KENNETH CITY — This town lost its police chief last week when Mike Rossi resigned after a tumultuous 17 months in office.
Now the department faces an uncertain future as officials struggle whether to ask voters if they want to dissolve the department and have the sheriff take over.
Whatever they decide to do, it's not likely to happen quickly.
"My plan is to basically regroup at this point," Town Manager Matt Campbell said Tuesday. "I'm basically going to take three to six months to see how the interim chief works."
That breather will also give officials time to see if they can make the department more financially efficient and more responsive to the wishes of residents who want to see officers who are friendlier and more visible in the neighborhoods.
Campbell's plan has support from at least two council members.
"I have always supported them, the police department. It's troubled me that in recent years, it hasn't worked the way it used to," Mayor Teresa Zemaitis said. "My first goal would be to see if we can't get the department functioning the way I think residents expect it to function."
Council member Ellen Dalbo agreed that she's willing to allow some time for Campbell to change things.
"I would love to see the police department work, but I have my doubts," Dalbo said. "It's kind of now like a wait-and-see process. I believe our present police department has gotten so lackadaisical and unaccountable that we have to fix that."
But, Dalbo added, "I don't know how much time we should spend seeing if it will work this way or just putting it on the referendum."
This is not the first time a Kenneth City council has faced this choice. Five of the last six chiefs have left office amid turmoil. The sixth — Jim Ernst — retired in 2007 because of health reasons. The town has since dedicated the park at the Community Hall complex, 4600 58th St. N, to him.
In 1999, the council put the department's future to the voters, who overwhelmingly rejected dissolving the department despite the massive savings they would have seen by contracting with the Pinellas County Sheriff.
It's unclear if the result would be any different if the referendum were held today. Campbell said that, in the three months he has been on the job, he has heard much criticism of the police chief but no groundswell of sentiment for getting rid of the department itself.
Dalbo said she thinks it would depend on which side got the vote out.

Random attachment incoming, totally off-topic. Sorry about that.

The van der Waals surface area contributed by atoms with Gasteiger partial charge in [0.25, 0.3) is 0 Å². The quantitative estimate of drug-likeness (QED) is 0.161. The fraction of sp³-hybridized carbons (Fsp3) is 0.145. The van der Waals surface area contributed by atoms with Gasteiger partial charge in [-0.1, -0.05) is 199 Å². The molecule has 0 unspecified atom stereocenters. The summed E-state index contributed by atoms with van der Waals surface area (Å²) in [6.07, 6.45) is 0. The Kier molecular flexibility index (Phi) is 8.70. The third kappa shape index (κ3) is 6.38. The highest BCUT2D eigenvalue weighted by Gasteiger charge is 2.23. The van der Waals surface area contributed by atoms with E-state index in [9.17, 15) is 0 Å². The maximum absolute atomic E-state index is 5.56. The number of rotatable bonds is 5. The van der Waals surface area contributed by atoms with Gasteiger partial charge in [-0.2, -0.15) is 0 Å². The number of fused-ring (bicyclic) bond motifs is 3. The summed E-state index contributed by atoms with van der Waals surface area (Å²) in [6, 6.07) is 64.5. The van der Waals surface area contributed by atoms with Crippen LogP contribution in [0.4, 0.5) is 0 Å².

"I think it's a generation thing. I think the older people (are remembering that) at one time, they were the neighborhood police department. … I think the younger people are thinking well, we see the sheriff all the time anyway," she said. "I think it would be a close vote, but I think if it's presented to the people correctly that this is how much money we would save (then) it would pass."
Zemaitis agreed cost is a major issue. The department's annual operating budget is about $1.1 million, or about 55 percent of the overall $2 million town budget.
"I think we are spending too much on the department," Zemaitis said.
Residents really like having their own police force, she said, but "I think if they understood how much it cost, they might second-guess."
The sheriff, they all agreed, could do the job for less. How much less would depend on what the town asked for. And those savings could be diverted to other town projects — from beautification to upgraded infrastructure.
One of the complaints officials had against Rossi was his failure to have a live person answering the phone at the police department. Calls for service were referred by recorded message to the sheriff.
On Tuesday, nothing had changed. A call around 12:15 p.m. to the department was answered by a recorded message that referred emergencies to 911 and other calls for service to the sheriff. The recording noted that the department closes for lunch from 12:30 to 1:30 p.m. The system does allow callers to leave voicemail messages for officers and to dial 0 to reach a live person.
Interim Chief Sgt. Kevin Matson said he has served as interim chief before and believes he can handle the job again. He said he has confidence in Campbell's ability to find a chief who will be a long-timer.
Does Matson want the top job?
"No, no, no, no," he said. "No, I do not want the job."
With the town coming up on budget season, Campbell said his goal is to see if he can reduce the department's budget without jeopardizing service or the safety of residents and the officers.
"I'd like to see if we can make the department work," Campbell said.
Anne Lindberg can be reached at email@example.com or (727) 893-8450. Follow @alindbergtimes on Twitter.